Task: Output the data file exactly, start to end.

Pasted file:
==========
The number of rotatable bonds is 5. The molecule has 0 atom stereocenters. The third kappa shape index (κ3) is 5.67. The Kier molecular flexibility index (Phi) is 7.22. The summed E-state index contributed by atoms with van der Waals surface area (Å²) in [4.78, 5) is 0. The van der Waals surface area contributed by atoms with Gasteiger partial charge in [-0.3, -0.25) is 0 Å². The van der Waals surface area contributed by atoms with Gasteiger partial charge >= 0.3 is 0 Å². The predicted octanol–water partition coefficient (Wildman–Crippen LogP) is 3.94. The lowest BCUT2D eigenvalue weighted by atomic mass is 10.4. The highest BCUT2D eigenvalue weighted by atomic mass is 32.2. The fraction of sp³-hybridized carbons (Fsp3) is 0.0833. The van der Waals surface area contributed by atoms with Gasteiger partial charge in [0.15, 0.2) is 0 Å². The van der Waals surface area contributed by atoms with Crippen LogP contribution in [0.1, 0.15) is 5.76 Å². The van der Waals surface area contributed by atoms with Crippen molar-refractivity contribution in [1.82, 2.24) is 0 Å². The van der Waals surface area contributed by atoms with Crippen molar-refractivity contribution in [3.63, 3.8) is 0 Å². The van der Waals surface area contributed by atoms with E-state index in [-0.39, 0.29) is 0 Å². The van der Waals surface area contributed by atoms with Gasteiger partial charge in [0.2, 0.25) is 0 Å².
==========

The number of rotatable bonds is 5. The molecule has 0 atom stereocenters. The third kappa shape index (κ3) is 5.67. The Kier molecular flexibility index (Phi) is 7.22. The summed E-state index contributed by atoms with van der Waals surface area (Å²) in [4.78, 5) is 0. The van der Waals surface area contributed by atoms with Gasteiger partial charge in [-0.3, -0.25) is 0 Å². The van der Waals surface area contributed by atoms with Gasteiger partial charge >= 0.3 is 0 Å². The predicted octanol–water partition coefficient (Wildman–Crippen LogP) is 3.94. The lowest BCUT2D eigenvalue weighted by atomic mass is 10.4. The highest BCUT2D eigenvalue weighted by atomic mass is 32.2. The fraction of sp³-hybridized carbons (Fsp3) is 0.0833. The van der Waals surface area contributed by atoms with Gasteiger partial charge in [0.15, 0.2) is 0 Å². The van der Waals surface area contributed by atoms with Crippen LogP contribution in [0.1, 0.15) is 5.76 Å². The van der Waals surface area contributed by atoms with Crippen molar-refractivity contribution in [1.82, 2.24) is 0 Å². The van der Waals surface area contributed by atoms with Crippen molar-refractivity contribution in [3.63, 3.8) is 0 Å². The van der Waals surface area contributed by atoms with E-state index in [-0.39, 0.29) is 0 Å². The van der Waals surface area contributed by atoms with Gasteiger partial charge in [0.2, 0.25) is 0 Å².